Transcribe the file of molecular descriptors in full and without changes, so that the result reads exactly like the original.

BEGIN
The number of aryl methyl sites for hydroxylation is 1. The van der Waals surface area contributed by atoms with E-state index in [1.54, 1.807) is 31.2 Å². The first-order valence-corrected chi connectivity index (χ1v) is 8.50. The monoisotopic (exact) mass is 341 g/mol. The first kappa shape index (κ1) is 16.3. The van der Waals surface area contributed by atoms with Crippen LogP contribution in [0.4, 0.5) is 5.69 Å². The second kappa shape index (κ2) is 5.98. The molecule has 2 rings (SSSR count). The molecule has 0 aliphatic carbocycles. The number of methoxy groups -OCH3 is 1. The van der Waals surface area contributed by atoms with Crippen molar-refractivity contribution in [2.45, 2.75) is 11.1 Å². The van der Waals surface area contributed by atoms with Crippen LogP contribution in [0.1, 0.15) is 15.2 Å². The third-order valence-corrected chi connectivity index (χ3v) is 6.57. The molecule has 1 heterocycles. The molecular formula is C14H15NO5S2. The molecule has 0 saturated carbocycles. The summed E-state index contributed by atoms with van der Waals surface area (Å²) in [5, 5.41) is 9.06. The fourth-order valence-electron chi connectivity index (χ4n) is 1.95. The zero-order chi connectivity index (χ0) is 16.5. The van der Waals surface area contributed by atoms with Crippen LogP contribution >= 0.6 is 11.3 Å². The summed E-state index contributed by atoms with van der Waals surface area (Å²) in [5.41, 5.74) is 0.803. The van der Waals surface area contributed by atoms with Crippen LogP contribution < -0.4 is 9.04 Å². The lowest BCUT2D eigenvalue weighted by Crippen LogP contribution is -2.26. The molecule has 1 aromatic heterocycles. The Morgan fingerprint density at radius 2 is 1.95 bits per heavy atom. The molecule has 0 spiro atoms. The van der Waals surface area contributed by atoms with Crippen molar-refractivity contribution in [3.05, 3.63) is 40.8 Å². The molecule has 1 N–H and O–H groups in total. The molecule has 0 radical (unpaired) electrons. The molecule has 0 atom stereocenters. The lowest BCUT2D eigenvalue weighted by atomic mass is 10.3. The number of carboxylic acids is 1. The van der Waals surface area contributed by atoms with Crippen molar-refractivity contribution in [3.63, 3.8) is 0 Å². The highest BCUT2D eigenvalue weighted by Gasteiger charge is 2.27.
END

The number of aryl methyl sites for hydroxylation is 1. The van der Waals surface area contributed by atoms with E-state index in [1.54, 1.807) is 31.2 Å². The first-order valence-corrected chi connectivity index (χ1v) is 8.50. The monoisotopic (exact) mass is 341 g/mol. The first kappa shape index (κ1) is 16.3. The van der Waals surface area contributed by atoms with Crippen LogP contribution in [0.4, 0.5) is 5.69 Å². The second kappa shape index (κ2) is 5.98. The molecule has 2 rings (SSSR count). The molecule has 0 aliphatic carbocycles. The number of methoxy groups -OCH3 is 1. The van der Waals surface area contributed by atoms with Crippen molar-refractivity contribution in [2.45, 2.75) is 11.1 Å². The van der Waals surface area contributed by atoms with Crippen LogP contribution in [0.1, 0.15) is 15.2 Å². The third-order valence-corrected chi connectivity index (χ3v) is 6.57. The molecule has 1 heterocycles. The molecular formula is C14H15NO5S2. The molecule has 0 saturated carbocycles. The summed E-state index contributed by atoms with van der Waals surface area (Å²) in [5, 5.41) is 9.06. The fourth-order valence-electron chi connectivity index (χ4n) is 1.95. The zero-order chi connectivity index (χ0) is 16.5. The van der Waals surface area contributed by atoms with Crippen LogP contribution >= 0.6 is 11.3 Å². The summed E-state index contributed by atoms with van der Waals surface area (Å²) in [5.41, 5.74) is 0.803. The van der Waals surface area contributed by atoms with Crippen LogP contribution < -0.4 is 9.04 Å². The lowest BCUT2D eigenvalue weighted by Crippen LogP contribution is -2.26. The molecule has 1 aromatic heterocycles. The Morgan fingerprint density at radius 2 is 1.95 bits per heavy atom. The molecule has 0 spiro atoms. The van der Waals surface area contributed by atoms with Crippen molar-refractivity contribution in [3.05, 3.63) is 40.8 Å². The molecule has 1 N–H and O–H groups in total. The molecule has 0 radical (unpaired) electrons. The molecule has 0 atom stereocenters. The lowest BCUT2D eigenvalue weighted by atomic mass is 10.3. The number of carboxylic acids is 1. The van der Waals surface area contributed by atoms with Crippen molar-refractivity contribution in [3.63, 3.8) is 0 Å². The highest BCUT2D eigenvalue weighted by Gasteiger charge is 2.27.